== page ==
I used to be a people pleaser. I always prioritized others’ feelings above my own. I strived to ensure that everyone was always happy. I desired everyone’s approval. I cycled in this mindset into my mid-twenties and then I met my husband. A midwestern, European, blunt, assertive, and independent individual (did I also mention he has a heart of gold and is always willing to help someone in need?).
In the midst of one of my “But what if they think…” moments, my husband shared some of the most refreshing thoughts with me, which to this day have changed my whole mindset and eliminated the pressure I put on myself to be a people pleaser. I’m so glad I listened to him.
- “Your feelings matter and it’s okay for you to feel the way you do.”
- “You shouldn’t live your life for approval from others. Live for yourself and do what makes you and those that matter happy.”
- “Will that person be there for you at the end of the day…I mean REALLY be there? If not, be your friendly and kind self, but don’t direct so much energy to them. Instead, save it for those who do care and WILL be there.”
Other things that I learned in overcoming my past desire to be a people pleaser include:
- Get to know more about yourself and be your own friend. Personal development is a true gift, we just have to take the time and be brave enough to learn more about ourselves.
- “Not everyone is going to like you and that’s OKAY.”
- “Be your true self with others and if they don’t like your true self, you’ve saved yourself future bothers and distress.”
- Don’t waste your time trying to change peoples’ perception of you. Generally, once people have made their mind up on how they feel about you, there is little room to change it. Instead, invest this time in yourself and your personal development.
Relationships definitely require work, but this doesn’t mean they have to be hard. Healthy, positive, supportive and true relationships deserve to be nurtured. Relationships that are hard and add little value to your life, should either be reconditioned or concluded.
As I examine the relationships in my life that have flourished and remained constant over the years and others that have disintegrated, here are things that I have learned:
- “Think of what that person brings to your life. If he/she doesn’t bring anything positive to it, the direction of your relationship should be pretty clear.”
- “Be with people that result in positive thoughts when you’re with them and imprint positive memories after you’ve separated.”
- Stay true to your people…the people that love and accept you for your strengths and your faults. The people who try to understand what you’re going through versus those who make judgment and accusations after just minimal time with you. The people that add joy, happiness, security, loyalty, trust, respect, and compassion to your life.
- Find your safe place. Share personal things with those that you know you can trust and who won’t make you feel bad for the way you feel. Make sure these individuals will boost you up, not tear you down for the challenges you’re experiencing in life.
- Invest in the people that will ultimately be there for you through the good, the bad and the ugly. Period.
It is easy to fall into a conversation that includes talking about other people—whether it is positive or negative commentary. I am guilty of this too, but in my later years, I have learned a lot about who I want to be as a person as well as who I don’t want to be.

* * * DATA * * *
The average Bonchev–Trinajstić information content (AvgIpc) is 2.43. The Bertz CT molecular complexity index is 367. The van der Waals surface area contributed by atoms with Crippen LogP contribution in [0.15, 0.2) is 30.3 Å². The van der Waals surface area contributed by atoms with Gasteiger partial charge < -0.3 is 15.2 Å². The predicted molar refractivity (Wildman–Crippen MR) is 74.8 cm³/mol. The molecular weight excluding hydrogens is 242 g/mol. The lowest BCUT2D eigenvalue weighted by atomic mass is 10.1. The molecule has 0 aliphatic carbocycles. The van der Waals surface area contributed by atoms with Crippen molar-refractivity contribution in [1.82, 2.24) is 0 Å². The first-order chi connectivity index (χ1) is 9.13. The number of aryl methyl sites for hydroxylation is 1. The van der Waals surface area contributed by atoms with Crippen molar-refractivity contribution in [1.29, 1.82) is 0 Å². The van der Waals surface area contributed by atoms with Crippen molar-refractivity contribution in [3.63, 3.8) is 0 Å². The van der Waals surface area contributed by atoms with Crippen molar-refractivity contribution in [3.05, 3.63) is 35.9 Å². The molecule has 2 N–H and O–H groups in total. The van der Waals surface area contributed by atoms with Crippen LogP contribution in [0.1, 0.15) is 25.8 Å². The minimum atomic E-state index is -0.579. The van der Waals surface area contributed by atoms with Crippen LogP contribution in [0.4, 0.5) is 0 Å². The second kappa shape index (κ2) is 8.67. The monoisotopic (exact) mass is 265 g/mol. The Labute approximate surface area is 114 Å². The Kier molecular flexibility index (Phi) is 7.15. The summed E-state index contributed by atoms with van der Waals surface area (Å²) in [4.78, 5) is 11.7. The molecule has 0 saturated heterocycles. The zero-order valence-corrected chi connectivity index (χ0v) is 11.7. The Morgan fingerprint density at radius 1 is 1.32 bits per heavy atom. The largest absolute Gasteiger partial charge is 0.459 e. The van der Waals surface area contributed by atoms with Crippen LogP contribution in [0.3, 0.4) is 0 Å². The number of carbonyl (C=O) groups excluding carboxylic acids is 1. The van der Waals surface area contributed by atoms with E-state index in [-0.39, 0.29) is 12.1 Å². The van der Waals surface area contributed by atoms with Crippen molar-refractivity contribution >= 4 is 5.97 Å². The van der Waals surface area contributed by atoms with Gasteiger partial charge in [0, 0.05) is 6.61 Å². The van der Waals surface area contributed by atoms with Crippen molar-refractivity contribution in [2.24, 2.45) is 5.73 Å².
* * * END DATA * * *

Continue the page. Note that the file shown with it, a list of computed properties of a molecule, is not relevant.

I am human and I definitely fail from time to time in my endeavors, but I have inevitably been the someone a conversation has been about and it unquestionably it doesn’t feel good. Generally, once I stopped to think about what had been said about me, I realized the people didn’t even really know me or even try to understand why I felt and behaved the way I did. After experiencing this pain, I didn’t want to succumb to someone who made others feel that way.
Here is what I learned:
- Don’t judge others, just don’t…you never what they’re going through or what their personal life looks like.
- Don’t form your opinion of people by hearing stories about them from others. Form your opinion of others by actually getting to know them.
- If you care about someone, talk to them with compassion and empathy. Try to better understand their situation, instead of judging it or telling them how they should do things differently. Your perception of the situation could be very wrong and hurtful to the other person who is already struggling enough.
- Just because someone does it one way, and you do it a different way, doesn’t make either of you wrong or right…it just makes you different, and different is okay.
- Sometimes life just happens, and people get upset with others. It could be from major miscommunication, means things that were said, or from inappropriate happenings; however, I think it is important to remember that we are ALL HUMANS, and we ALL make MISTAKES. If a relationship really matters to you, don’t let your pride get in the way of trying to repair that relationship. Fight for it!
- Always take a moment to examine IF there is any truth behind what someone is saying about you. This is undoubtedly a hard thing to do but could be one of the most self-promoting things you can do for yourself. Examining your character traits could help you identify areas of self-improvement.
Life is all about living and learning. All of the above lessons are those that I have either learned the hard way or through observation. It is my desire that some of these lessons will prompt you to reflect on yourself or the relationships in your own life. We all deserve to be happy and have healthy relationships with ourselves and others. Relish the greatness in life mamas!